Author Topic: Learn Photography?  (Read 6444 times)


  • Handlebar Stache
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Learn Photography?
« on: June 06, 2014, 05:10:38 PM »
My sister upgraded her DSLR and gave me her old one!!  Yippee!! Now to learn how to take decent pics.

Anyone know of an decent free to cheap online self-paced course?  I could also do community ed but not sure if I want to commit to anything right now.  How else have you learned photography skills?


  • Bristles
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Re: Learn Photography?
« Reply #1 on: June 06, 2014, 05:24:46 PM »
Read up on ISO, shutter, aperture and then go out and shoot and shoot and shoot.


  • Magnum Stache
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Re: Learn Photography?
« Reply #2 on: June 06, 2014, 05:33:06 PM »
I learned a bit from my boyfriend, and he in turn is self-taught and does pretty well for himself.

First, learn to use your camera. Read through the instructions booklet if you still have it. Ask your sister if she can show you a few things. (I'm presuming she should know her old camera quite well, but sometimes you can be surprised how many people only use a fraction of what their camera is capable of.)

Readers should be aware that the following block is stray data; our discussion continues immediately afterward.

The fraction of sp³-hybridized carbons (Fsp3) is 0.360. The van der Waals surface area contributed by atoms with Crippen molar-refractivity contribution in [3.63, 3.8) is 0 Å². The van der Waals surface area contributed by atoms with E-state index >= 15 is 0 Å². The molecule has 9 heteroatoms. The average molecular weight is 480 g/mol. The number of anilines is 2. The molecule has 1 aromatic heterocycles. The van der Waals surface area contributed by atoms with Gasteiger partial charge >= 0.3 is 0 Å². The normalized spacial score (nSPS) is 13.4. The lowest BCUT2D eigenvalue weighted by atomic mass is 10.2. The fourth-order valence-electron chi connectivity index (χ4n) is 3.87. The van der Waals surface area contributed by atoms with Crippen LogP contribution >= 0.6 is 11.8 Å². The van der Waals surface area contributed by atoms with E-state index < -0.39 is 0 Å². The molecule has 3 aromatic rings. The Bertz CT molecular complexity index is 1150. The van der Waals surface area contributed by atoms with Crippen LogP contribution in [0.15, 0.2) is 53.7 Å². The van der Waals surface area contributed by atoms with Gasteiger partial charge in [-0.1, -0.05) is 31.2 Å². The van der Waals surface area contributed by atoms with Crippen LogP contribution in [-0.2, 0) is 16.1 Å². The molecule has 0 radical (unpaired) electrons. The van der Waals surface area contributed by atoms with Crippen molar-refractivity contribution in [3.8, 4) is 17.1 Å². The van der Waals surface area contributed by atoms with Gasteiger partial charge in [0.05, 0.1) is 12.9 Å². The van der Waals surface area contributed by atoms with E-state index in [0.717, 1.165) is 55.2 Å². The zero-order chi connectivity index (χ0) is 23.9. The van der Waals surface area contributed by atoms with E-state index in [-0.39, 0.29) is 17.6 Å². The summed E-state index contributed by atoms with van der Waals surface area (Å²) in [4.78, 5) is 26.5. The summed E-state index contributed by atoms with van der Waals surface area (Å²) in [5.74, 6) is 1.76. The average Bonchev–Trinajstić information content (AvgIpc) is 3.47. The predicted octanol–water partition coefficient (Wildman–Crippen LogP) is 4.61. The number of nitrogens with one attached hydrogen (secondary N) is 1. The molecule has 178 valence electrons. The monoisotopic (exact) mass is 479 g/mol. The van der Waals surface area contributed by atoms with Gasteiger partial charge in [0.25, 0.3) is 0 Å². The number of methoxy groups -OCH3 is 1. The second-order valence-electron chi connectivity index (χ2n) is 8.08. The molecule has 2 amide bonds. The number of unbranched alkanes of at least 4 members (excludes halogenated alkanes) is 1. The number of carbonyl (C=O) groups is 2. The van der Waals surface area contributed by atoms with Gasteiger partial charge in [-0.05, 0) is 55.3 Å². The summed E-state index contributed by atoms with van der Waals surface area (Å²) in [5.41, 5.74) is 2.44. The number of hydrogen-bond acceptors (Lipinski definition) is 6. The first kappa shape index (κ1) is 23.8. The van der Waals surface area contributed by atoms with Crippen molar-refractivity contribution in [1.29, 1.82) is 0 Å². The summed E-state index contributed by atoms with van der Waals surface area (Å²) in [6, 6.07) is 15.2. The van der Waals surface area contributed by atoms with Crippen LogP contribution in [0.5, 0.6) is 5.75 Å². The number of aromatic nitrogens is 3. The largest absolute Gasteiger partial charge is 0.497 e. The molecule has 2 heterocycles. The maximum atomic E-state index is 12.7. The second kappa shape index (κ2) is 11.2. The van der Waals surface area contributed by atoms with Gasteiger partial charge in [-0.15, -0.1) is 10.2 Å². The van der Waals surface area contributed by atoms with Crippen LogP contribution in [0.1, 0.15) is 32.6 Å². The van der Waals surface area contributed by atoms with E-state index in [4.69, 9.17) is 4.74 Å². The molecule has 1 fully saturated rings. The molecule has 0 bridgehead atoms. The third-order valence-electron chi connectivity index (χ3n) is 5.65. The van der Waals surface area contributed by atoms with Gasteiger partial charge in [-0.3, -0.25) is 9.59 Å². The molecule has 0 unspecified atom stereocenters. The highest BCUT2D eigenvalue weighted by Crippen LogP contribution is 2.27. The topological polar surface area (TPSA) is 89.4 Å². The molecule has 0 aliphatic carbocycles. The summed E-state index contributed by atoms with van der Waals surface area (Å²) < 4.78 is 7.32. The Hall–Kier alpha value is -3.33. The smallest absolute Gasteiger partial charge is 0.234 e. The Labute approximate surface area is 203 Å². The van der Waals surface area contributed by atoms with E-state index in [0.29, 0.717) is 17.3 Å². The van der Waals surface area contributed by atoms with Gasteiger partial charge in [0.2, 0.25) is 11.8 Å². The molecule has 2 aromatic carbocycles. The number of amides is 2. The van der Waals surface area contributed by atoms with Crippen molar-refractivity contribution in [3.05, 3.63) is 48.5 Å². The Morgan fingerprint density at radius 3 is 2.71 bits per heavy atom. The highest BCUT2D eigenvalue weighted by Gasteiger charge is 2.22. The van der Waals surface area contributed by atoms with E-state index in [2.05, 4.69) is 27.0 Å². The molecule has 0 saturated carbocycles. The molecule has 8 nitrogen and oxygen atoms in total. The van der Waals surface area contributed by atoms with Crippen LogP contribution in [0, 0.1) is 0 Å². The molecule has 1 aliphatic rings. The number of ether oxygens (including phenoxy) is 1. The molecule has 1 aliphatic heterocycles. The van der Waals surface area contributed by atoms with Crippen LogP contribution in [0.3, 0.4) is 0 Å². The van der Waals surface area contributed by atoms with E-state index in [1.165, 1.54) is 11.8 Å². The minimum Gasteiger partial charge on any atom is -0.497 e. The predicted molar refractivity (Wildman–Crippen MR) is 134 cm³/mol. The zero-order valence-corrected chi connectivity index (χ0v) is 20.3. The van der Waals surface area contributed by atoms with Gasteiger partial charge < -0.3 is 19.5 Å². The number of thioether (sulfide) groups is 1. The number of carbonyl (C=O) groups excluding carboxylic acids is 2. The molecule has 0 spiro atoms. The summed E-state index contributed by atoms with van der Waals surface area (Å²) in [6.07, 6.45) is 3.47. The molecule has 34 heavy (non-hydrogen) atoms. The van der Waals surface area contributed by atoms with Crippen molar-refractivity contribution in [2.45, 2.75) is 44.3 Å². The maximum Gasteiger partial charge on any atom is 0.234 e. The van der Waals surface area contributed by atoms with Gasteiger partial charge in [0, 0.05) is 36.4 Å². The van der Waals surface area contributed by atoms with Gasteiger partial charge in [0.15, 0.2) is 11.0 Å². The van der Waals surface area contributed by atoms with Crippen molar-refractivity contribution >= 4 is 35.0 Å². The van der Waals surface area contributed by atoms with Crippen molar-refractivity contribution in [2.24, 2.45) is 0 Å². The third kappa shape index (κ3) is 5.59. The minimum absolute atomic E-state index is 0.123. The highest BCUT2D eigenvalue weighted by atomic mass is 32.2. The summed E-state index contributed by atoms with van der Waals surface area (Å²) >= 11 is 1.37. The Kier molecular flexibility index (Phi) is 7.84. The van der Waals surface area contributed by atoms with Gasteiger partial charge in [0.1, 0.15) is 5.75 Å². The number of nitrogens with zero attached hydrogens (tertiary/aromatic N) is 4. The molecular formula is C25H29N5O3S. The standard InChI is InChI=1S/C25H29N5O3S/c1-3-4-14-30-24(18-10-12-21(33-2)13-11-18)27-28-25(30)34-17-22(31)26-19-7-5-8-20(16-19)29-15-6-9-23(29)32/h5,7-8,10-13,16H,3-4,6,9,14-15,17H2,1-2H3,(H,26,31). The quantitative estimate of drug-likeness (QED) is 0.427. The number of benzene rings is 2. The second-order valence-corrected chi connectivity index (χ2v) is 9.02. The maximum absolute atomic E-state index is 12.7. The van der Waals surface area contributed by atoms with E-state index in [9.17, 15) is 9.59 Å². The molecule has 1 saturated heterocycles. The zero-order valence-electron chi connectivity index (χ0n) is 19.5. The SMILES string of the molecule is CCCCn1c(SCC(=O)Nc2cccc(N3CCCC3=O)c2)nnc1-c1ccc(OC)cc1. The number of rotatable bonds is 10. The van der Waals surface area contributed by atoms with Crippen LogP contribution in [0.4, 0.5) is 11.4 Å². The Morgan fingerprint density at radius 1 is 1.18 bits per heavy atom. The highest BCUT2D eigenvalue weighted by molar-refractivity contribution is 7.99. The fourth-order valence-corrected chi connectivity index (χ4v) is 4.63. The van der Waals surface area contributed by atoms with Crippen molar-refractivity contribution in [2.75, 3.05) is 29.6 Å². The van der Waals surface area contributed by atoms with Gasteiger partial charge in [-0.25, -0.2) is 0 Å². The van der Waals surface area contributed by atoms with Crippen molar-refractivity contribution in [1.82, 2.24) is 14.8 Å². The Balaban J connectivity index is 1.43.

Read lots and lots of stuff online. Depending on what your photography subjects are, the techniques/gear can be different. E.g. Landscape vs. Street vs. Wildlife.

Practise heaps.

Learn how to post-process. Most of the amazing images you see aren't "straight out of the camera". Don't go overboard with it though.


  • Pencil Stache
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Re: Learn Photography?
« Reply #3 on: June 06, 2014, 06:26:25 PM »
Read up on ISO, shutter, aperture and then go out and shoot and shoot and shoot.

Yup. My buddy was a wedding photographer for a while, and his learning really took off when he flipped the camera to manual and learned to shoot that way.

 Also find photography you like and spend time thinking about what specifically you like about it. Try to recreate it, and look at how things turn out. Have fun!